Sounds plausible. I don’t think any of our moral beliefs are really hard-wired, in a biological sense. But I’ve explicitly made the case that even if our beliefs are biologically hard-wired, it would be an example of the adaptationist fallacy to too-quickly conclude such beliefs were really universal or objectively real.

25 04 2008
AV

You may know about the social intuitionist model for accounting for morality, championed by Jonathon Haidt, among others. I’ve touched on this in my blog, but I can’t seem to get links to work here. Anyway, if you google Haidt, you’re bound to turn up some interesting stuff.

I’ll do that, Stewart: it sounds interesting.

BB: I really should try to get my hands on Hauser’s Moral Minds, because I fear I may have misrepresented him. From what I gather, what is posited as “really universal” in his adaptationist account is what he terms a “moral grammar,” analogous to Chomsky’s linguistic universal grammar. And I think he’s claiming that his moral grammar allows for the development of divergent moral codes or beliefs across different societies and cultures, just as Chomsky’s grammar allows for the development of different languages.

26 04 2008
THR

I’m not sure I agree with BB that self-evident propositions are synthetic, rather than analytic. A synthetic propositions (i.e. ‘Yesterday was rainy in Melbourne) may be as ‘true’ as an analytic proposition (i.e. ‘Triangles must have 3 sides), but is not self-evident.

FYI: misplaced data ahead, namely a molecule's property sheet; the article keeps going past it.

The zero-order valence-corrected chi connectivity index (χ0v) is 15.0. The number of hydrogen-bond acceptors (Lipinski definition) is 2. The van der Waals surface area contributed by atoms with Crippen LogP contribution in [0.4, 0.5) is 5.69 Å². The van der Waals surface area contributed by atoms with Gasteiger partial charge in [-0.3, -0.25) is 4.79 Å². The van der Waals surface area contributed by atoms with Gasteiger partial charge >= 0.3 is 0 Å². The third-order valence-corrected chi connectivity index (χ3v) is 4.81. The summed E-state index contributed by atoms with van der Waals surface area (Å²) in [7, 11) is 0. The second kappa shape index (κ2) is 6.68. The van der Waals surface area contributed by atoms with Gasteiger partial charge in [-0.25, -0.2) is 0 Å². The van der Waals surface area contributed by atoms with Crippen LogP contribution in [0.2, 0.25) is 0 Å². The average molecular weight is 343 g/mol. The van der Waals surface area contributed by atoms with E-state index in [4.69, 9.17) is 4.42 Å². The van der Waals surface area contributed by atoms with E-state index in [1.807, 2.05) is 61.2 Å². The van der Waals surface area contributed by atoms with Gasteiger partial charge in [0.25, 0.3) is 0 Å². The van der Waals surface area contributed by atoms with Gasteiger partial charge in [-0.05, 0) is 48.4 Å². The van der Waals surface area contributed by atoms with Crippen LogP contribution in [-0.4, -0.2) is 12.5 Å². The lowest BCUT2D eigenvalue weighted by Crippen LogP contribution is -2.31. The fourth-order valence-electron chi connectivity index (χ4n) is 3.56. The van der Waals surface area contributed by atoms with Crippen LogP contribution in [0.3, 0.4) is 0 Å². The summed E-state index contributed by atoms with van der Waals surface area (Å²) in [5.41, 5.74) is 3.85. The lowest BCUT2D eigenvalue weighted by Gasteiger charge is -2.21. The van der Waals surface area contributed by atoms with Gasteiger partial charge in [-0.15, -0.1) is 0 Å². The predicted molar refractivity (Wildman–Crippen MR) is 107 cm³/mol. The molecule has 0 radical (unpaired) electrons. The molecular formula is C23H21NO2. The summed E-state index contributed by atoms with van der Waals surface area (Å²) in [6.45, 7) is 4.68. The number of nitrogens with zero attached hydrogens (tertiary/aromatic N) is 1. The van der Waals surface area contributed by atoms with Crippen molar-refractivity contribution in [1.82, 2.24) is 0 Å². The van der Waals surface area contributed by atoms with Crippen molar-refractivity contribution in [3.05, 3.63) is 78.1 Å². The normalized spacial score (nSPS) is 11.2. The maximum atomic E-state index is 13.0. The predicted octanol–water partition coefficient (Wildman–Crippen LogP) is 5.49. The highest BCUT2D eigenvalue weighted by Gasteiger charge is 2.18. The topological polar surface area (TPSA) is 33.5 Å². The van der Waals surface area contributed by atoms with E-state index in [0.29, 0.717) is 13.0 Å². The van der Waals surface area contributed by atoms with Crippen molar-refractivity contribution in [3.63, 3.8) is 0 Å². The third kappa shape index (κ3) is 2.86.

Secondly, I think there are a number of arguments against the notion that morality can be anchored in any notion of avoiding harm, or suffering. For many, if not most kids, education (and even toilet training) are a kind of ‘suffering’, but would we go so far as to abolish them on ‘moral’ grounds?
There are also the Nietzschean arguments regarding the necessity of suffering, whereby the latter ‘ennobles’ or enriches one’s spiritual life. German psychiatrist and Holocaust survivor Viktor Frankl advanced a vaguely similar thesis when he identified suffering as a fundamental source of ‘meaning’ (along with two other things – love, and work).
Finally, I think it’s worth remembering Foucault’s idea that the old moral dichotomies (good vs evil) resurfaced with a modern facade in a multitude of disciplines and practices, such as psychiatry, education, criminology, etc. Basically, Foucault argued that the good/bad distinction came to be subsumed under a ‘healthy’/’harmful’ distinction, with only a fairly limited number of people exerting the power to decided what belongs in each category.
I still think attempts to develop a secular, universalist ethics have not been without mishap. A symptom of this sort of thing would be, for me, at least, the folly of the Euston manifesto, for instance.

26 04 2008
Bruce

For many, if not most kids, education (and even toilet training) are a kind of ’suffering’, but would we go so far as to abolish them on ‘moral’ grounds?